From Reader to Teacher
To some students, books are burdens--torture devices used by teachers to keep students focused. But not to Tyler--to him, they are carriers of wisdom and some of his best friends.
Sitting in a room surrounded by other anxious, high school seniors, Tyler began his Baylor experience at Spring Premiere by hearing the words of Dr. Sarah-Jane Murray, associate professor of Medieval Literature and French in the Honors College.
"Her words resonated with the very passion I already felt: the exploration through literature for answers to the question of what it means to be human," Tyler recalls.
During his freshman year at Baylor, Tyler wasted no time diving right into the study of literature, theology and philosophy. Every book, every novel, every great text he read was a window that showed him a different way to see the world and himself.
The person Tyler is today, however, cannot only be attributed to Socrates, Dante and Dorian Gray. The path of literature is one he did not walk alone.
"It is one thing to study medieval French literature from a textbook, yet it is an entirely different thing to study it under a professor who was raised in France--and moreover, what a thing it is to stand alongside this professor before the façade of Chartres Cathedral and witness for yourself medieval literature bear witness in stone!" Tyler exclaimed.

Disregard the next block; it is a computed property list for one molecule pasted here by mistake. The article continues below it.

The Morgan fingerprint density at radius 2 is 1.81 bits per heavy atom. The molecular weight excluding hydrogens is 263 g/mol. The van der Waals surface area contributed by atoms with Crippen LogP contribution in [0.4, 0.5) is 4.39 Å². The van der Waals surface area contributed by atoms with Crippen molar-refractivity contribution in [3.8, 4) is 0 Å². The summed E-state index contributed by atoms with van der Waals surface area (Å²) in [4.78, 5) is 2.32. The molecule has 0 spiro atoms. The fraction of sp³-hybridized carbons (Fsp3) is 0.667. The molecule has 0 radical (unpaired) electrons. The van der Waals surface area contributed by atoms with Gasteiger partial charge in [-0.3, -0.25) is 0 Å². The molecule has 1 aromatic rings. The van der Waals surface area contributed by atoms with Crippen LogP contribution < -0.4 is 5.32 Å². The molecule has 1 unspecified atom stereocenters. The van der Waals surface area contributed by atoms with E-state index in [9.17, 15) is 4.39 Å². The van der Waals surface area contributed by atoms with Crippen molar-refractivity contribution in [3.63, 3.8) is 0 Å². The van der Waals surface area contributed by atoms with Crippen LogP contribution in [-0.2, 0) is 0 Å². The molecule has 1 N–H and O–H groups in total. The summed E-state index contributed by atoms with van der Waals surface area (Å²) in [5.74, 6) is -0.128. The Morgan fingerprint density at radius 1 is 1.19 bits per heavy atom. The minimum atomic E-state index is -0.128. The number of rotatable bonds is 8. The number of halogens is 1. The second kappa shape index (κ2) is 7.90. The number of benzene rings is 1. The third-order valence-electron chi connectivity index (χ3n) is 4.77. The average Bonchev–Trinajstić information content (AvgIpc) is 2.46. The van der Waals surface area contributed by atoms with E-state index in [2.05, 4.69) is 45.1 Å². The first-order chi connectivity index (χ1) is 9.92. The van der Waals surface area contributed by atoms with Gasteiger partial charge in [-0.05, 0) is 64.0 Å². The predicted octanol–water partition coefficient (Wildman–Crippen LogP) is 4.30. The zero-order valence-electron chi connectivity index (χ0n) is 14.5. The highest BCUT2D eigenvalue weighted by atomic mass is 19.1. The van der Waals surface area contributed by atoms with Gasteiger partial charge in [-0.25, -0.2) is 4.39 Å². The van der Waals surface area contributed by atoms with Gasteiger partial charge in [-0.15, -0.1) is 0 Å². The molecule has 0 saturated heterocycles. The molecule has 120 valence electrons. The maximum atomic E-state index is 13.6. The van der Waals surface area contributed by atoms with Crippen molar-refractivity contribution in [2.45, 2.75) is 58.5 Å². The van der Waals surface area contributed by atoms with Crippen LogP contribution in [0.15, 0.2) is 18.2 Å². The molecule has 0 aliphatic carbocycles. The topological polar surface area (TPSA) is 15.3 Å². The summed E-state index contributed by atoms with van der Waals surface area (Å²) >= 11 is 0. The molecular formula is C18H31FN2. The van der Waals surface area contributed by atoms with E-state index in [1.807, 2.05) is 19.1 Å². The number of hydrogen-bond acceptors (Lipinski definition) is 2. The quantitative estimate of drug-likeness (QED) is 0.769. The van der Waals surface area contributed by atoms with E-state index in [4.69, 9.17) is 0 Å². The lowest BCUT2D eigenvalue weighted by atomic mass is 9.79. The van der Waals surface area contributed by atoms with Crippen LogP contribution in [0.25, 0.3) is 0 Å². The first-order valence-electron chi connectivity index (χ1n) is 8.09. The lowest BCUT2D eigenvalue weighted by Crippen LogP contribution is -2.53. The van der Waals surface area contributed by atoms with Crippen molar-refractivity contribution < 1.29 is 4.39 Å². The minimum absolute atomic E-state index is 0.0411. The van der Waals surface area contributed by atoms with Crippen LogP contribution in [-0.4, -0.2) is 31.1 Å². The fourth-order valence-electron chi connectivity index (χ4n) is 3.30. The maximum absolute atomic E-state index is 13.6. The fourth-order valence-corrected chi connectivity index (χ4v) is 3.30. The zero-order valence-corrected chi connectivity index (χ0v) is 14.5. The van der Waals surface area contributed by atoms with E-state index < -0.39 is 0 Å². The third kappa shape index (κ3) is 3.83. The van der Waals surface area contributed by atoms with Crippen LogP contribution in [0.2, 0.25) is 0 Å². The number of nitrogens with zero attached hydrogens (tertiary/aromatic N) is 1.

Guided by experts in their subject, Tyler was able to have first-hand accounts of the descriptions in his great texts. It was as if the moment he stepped into a classroom a whole new place was opened up for him to explore.
Yearning to go even deeper into the literature and himself, Tyler was selected among an elite group of students to participate in Crane Scholars, where professors opened their homes--and their minds--so students would have an environment to discuss the connections between faith and learning.
"There is a crisis in higher education for more critically-minded professors, like those at Baylor, who invest their careers in teaching young, aspiring minds to be better readers to become better people," Tyler said. Shaped by a passion for great literature and the mentoring of dedicated professors, Tyler is determined to become a professor himself.
"By leading other students along the path that mentors have led me, I will perpetuate the most important lesson I have learned at Baylor: no matter how different we all may be, from Dakar to London all the way to Waco, Texas, the shortest distance between two people is a story."